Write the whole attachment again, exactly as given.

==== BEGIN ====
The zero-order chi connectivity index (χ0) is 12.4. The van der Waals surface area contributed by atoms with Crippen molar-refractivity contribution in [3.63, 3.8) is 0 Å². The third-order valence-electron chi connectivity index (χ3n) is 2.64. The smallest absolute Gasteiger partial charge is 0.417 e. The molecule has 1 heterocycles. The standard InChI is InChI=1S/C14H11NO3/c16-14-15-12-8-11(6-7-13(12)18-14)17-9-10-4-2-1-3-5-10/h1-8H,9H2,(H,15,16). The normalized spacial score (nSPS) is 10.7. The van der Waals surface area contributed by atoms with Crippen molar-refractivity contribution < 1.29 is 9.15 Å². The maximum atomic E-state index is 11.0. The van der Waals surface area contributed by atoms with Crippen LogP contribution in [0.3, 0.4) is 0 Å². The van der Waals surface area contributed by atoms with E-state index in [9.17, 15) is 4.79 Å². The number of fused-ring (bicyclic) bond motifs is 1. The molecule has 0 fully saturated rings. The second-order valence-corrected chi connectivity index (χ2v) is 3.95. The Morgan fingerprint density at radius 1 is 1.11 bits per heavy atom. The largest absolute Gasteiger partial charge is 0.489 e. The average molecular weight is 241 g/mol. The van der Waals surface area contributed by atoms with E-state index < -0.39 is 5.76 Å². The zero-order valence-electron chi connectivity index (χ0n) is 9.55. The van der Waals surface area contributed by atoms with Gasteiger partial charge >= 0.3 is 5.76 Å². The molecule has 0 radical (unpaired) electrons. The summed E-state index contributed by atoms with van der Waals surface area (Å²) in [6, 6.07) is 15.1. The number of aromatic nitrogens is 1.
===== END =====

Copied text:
The zero-order chi connectivity index (χ0) is 12.4. The van der Waals surface area contributed by atoms with Crippen molar-refractivity contribution in [3.63, 3.8) is 0 Å². The third-order valence-electron chi connectivity index (χ3n) is 2.64. The smallest absolute Gasteiger partial charge is 0.417 e. The molecule has 1 heterocycles. The standard InChI is InChI=1S/C14H11NO3/c16-14-15-12-8-11(6-7-13(12)18-14)17-9-10-4-2-1-3-5-10/h1-8H,9H2,(H,15,16). The normalized spacial score (nSPS) is 10.7. The van der Waals surface area contributed by atoms with Crippen molar-refractivity contribution < 1.29 is 9.15 Å². The maximum atomic E-state index is 11.0. The van der Waals surface area contributed by atoms with Crippen LogP contribution in [0.3, 0.4) is 0 Å². The van der Waals surface area contributed by atoms with E-state index in [9.17, 15) is 4.79 Å². The number of fused-ring (bicyclic) bond motifs is 1. The molecule has 0 fully saturated rings. The second-order valence-corrected chi connectivity index (χ2v) is 3.95. The Morgan fingerprint density at radius 1 is 1.11 bits per heavy atom. The largest absolute Gasteiger partial charge is 0.489 e. The average molecular weight is 241 g/mol. The van der Waals surface area contributed by atoms with E-state index < -0.39 is 5.76 Å². The zero-order valence-electron chi connectivity index (χ0n) is 9.55. The van der Waals surface area contributed by atoms with Gasteiger partial charge >= 0.3 is 5.76 Å². The molecule has 0 radical (unpaired) electrons. The summed E-state index contributed by atoms with van der Waals surface area (Å²) in [6, 6.07) is 15.1. The number of aromatic nitrogens is 1.